THE SAME WEEK the Palestinian video calling for violence went viral on TikTok, an article surfaced explaining that following the suicide of a Brazilian teen which was livestreamed on the platform and left up for an hour and a half, the platform did not even contact the police for at least three hours. What kind of corporate responsibility is that? Additionally, two other deaths have occurred on TikTok’s livestream including one other suicide. The fact that even one suicide occurred on the platform raises a lot of questions about the kind of culture the app is fostering and its ability to deal with heavier content that can and does emotionally scar viewers.
If you’re wondering what content might push a fragile teen to commit suicide, no need to look further than TikTok itself. In its own world of memes, inside jokes, hashtags and popularity contests, the app provides the opportunity for near instant fame if you’re clever or cute, and near instant bullying if you aren’t. The appalling comments on the awkward and sometimes humiliating videos teens and children post are painful to read – comments calling users ugly, stupid, fat, or even encouraging users to kill themselves. And these clips live in infamy forever on the internet with YouTube compilations that sometimes have millions of views. How are those 13-year-olds going to feel in five years? More alarmingly, there are a host of hashtags with thousands of videos of teens discussing cutting, eating disorders, suicide and more. TikTok’s attempt to deal with cyberbullying has been shockingly unsuccessful, after an investigative report showed the company purposely censored LGBT, fat, and disabled users they believed would be “susceptible” to bullying. Yes, you read that right, they censored and punished the video creators, not the bullies.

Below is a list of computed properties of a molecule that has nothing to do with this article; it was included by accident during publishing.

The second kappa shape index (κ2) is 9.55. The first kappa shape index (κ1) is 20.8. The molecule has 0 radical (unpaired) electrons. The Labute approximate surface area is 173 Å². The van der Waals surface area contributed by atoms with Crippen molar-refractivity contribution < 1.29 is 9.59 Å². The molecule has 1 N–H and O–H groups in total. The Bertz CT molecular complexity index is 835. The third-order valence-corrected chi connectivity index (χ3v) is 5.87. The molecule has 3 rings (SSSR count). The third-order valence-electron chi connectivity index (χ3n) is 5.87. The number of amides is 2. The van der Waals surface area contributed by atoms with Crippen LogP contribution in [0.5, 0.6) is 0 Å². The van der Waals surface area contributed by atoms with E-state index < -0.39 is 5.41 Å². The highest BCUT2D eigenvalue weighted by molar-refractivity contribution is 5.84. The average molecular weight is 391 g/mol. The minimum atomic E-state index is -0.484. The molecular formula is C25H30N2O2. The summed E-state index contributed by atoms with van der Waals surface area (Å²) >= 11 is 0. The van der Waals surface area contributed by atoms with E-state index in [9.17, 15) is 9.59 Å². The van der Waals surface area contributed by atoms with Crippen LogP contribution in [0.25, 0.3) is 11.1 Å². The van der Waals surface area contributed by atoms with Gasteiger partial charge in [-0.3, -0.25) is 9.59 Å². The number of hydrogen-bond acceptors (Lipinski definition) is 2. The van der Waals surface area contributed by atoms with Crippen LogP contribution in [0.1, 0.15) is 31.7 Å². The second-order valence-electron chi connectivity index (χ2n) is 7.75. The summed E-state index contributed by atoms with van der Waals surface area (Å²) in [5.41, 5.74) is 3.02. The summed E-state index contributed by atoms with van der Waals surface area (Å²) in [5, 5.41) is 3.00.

While it’s true that much of the content on TikTok is funny, even entertaining, it by no means is a place for children – not with the way the app is currently run. The sexualization of 12-year-olds dancing provocatively, attempting to imitate their favorite pop stars and celebrities – society should not be applauding this, and there is something stomach-turning about watching a 14-year-old lip-synching lyrics about lewd sexual acts that I have a hard time believing she even understands. The app also is being used to spur teens into mean-spirited, unhealthy behavior in the interest of notoriety or fame. For example, there was a TikTok “challenge” of encouraging users to record a video dirtying another person’s toothbrush, and then record them using it afterward. Teens gleefully recorded themselves dipping family member’s toothbrushes in the toilet, trash and more. It’s not cute, it’s not funny, and we ought to pay attention to the toxic attitudes and behaviors the app is encouraging.
Ultimately, TikTok is not worse than any other social media platform today. In fact, there’s a lot to love about TikTok when people aren’t being nasty to each other, and when children and teens aren’t misusing or being urged to misuse it. Unfortunately, we haven’t yet figured out a way to deal with that across all social media platforms. But on TikTok, its popularity with children – and the unfiltered access they seem to have – is particularly disturbing.
The writer is the CEO of Social Lite Creative, a digital marketing firm, and a research fellow at the Tel Aviv Institute.